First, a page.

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jauguston excuse my ignorance. what is a cac ?
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Old 10-13-2012, 06:10 PM   #23
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Hey Wonderer1, quit wondering , it is a Charge Air Cooler, its job is to cool down the hot air that is compressed from the turbo. As air is compresed, it heats up, "Santa Ana Winds". So the Charge Air Cooler, CAC cools down the air, sits in front of the engine radiator, so it will hold more fuel and give you a larger Bang when it is compressed by the piston and fuel is injected at near the top of the pistons stroke.
There you go.
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Old 10-13-2012, 06:11 PM   #24
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CAC is a Charge Air Cooler also known as a Intercooler. It removes the excess heat created when the air goes through the turbocharger. It looks like a radator and is between the fan and the radiator.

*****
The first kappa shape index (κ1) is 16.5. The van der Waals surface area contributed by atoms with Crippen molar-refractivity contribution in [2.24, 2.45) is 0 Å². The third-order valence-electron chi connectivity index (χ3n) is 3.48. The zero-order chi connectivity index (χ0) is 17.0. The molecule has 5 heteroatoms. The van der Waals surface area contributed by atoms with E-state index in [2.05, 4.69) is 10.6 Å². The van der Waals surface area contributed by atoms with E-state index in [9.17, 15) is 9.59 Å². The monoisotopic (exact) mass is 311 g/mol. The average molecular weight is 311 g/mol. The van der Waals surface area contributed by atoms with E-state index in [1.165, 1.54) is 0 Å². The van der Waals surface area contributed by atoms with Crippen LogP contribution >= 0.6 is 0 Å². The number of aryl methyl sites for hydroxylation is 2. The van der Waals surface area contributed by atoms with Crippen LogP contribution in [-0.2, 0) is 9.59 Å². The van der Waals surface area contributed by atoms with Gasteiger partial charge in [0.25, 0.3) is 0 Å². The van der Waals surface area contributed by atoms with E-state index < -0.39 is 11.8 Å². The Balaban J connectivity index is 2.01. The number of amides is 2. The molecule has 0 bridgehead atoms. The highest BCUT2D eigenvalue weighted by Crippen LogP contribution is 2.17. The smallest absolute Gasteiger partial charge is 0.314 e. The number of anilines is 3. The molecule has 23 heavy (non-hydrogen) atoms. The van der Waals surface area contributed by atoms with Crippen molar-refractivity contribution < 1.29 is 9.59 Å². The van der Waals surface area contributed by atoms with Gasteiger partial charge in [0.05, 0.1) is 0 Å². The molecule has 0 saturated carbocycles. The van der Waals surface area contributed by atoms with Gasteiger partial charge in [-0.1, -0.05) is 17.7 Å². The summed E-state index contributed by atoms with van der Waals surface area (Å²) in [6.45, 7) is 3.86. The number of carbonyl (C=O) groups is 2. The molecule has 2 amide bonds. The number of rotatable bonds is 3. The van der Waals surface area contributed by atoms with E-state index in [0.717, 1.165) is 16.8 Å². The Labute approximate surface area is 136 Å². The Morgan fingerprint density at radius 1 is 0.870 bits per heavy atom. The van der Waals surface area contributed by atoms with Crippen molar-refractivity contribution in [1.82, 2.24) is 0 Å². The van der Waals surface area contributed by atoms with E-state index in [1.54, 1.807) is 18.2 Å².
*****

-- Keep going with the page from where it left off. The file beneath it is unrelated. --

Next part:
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Old 10-13-2012, 08:17 PM   #25
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ok an air to air heat exchanger. what he's experimenting with if he can get it to work without causing to much air drag (costing to much hp.) should pickup maniford presure when he's cruising on the highway at or around max. fuel milage where turbobost is low, thus raising boost presure. end result should be increased fuel milage. i just hope he doesn't give up because it should work. it works on drag cars, boats helping feed air to their carb or blower. if it didn't those multi million $ race teams wouldn't use them. i think he's looking at the low rpm side were turbo presure is low, and the fuel milage is.